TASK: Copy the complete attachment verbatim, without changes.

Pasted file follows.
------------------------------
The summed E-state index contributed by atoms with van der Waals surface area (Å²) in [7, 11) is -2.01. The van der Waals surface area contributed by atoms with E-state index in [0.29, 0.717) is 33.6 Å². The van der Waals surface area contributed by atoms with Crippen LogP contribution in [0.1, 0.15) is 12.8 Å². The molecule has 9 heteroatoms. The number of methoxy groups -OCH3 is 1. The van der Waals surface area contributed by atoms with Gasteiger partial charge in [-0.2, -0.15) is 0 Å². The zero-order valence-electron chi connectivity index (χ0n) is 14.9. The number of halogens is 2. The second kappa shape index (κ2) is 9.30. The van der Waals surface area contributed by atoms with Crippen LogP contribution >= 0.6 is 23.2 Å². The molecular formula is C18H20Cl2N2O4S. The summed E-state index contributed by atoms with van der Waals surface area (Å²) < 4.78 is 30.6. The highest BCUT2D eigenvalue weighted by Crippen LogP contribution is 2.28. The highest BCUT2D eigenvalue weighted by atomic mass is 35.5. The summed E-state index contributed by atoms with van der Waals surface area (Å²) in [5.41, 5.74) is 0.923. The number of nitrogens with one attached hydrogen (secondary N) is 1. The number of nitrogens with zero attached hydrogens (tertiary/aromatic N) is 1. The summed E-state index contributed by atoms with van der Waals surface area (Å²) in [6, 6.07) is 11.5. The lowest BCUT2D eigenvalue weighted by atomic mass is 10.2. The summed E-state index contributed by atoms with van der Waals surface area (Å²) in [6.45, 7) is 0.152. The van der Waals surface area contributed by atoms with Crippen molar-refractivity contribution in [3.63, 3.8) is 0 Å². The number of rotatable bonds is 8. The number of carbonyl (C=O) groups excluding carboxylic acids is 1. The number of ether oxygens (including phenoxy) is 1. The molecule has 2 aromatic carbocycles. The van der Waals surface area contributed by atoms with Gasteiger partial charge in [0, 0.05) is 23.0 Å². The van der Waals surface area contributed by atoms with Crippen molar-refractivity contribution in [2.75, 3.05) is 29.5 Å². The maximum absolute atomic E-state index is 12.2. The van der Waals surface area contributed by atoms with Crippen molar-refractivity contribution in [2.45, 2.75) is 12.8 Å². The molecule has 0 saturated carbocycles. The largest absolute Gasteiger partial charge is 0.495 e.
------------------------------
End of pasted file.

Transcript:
The summed E-state index contributed by atoms with van der Waals surface area (Å²) in [7, 11) is -2.01. The van der Waals surface area contributed by atoms with E-state index in [0.29, 0.717) is 33.6 Å². The van der Waals surface area contributed by atoms with Crippen LogP contribution in [0.1, 0.15) is 12.8 Å². The molecule has 9 heteroatoms. The number of methoxy groups -OCH3 is 1. The van der Waals surface area contributed by atoms with Gasteiger partial charge in [-0.2, -0.15) is 0 Å². The zero-order valence-electron chi connectivity index (χ0n) is 14.9. The number of halogens is 2. The second kappa shape index (κ2) is 9.30. The van der Waals surface area contributed by atoms with Crippen LogP contribution >= 0.6 is 23.2 Å². The molecular formula is C18H20Cl2N2O4S. The summed E-state index contributed by atoms with van der Waals surface area (Å²) < 4.78 is 30.6. The highest BCUT2D eigenvalue weighted by Crippen LogP contribution is 2.28. The highest BCUT2D eigenvalue weighted by atomic mass is 35.5. The summed E-state index contributed by atoms with van der Waals surface area (Å²) in [5.41, 5.74) is 0.923. The number of nitrogens with one attached hydrogen (secondary N) is 1. The number of nitrogens with zero attached hydrogens (tertiary/aromatic N) is 1. The summed E-state index contributed by atoms with van der Waals surface area (Å²) in [6, 6.07) is 11.5. The lowest BCUT2D eigenvalue weighted by atomic mass is 10.2. The summed E-state index contributed by atoms with van der Waals surface area (Å²) in [6.45, 7) is 0.152. The van der Waals surface area contributed by atoms with Crippen molar-refractivity contribution in [3.63, 3.8) is 0 Å². The number of rotatable bonds is 8. The number of carbonyl (C=O) groups excluding carboxylic acids is 1. The number of ether oxygens (including phenoxy) is 1. The molecule has 2 aromatic carbocycles. The van der Waals surface area contributed by atoms with Gasteiger partial charge in [0, 0.05) is 23.0 Å². The van der Waals surface area contributed by atoms with Crippen molar-refractivity contribution in [2.75, 3.05) is 29.5 Å². The maximum absolute atomic E-state index is 12.2. The van der Waals surface area contributed by atoms with Crippen molar-refractivity contribution in [2.45, 2.75) is 12.8 Å². The molecule has 0 saturated carbocycles. The largest absolute Gasteiger partial charge is 0.495 e.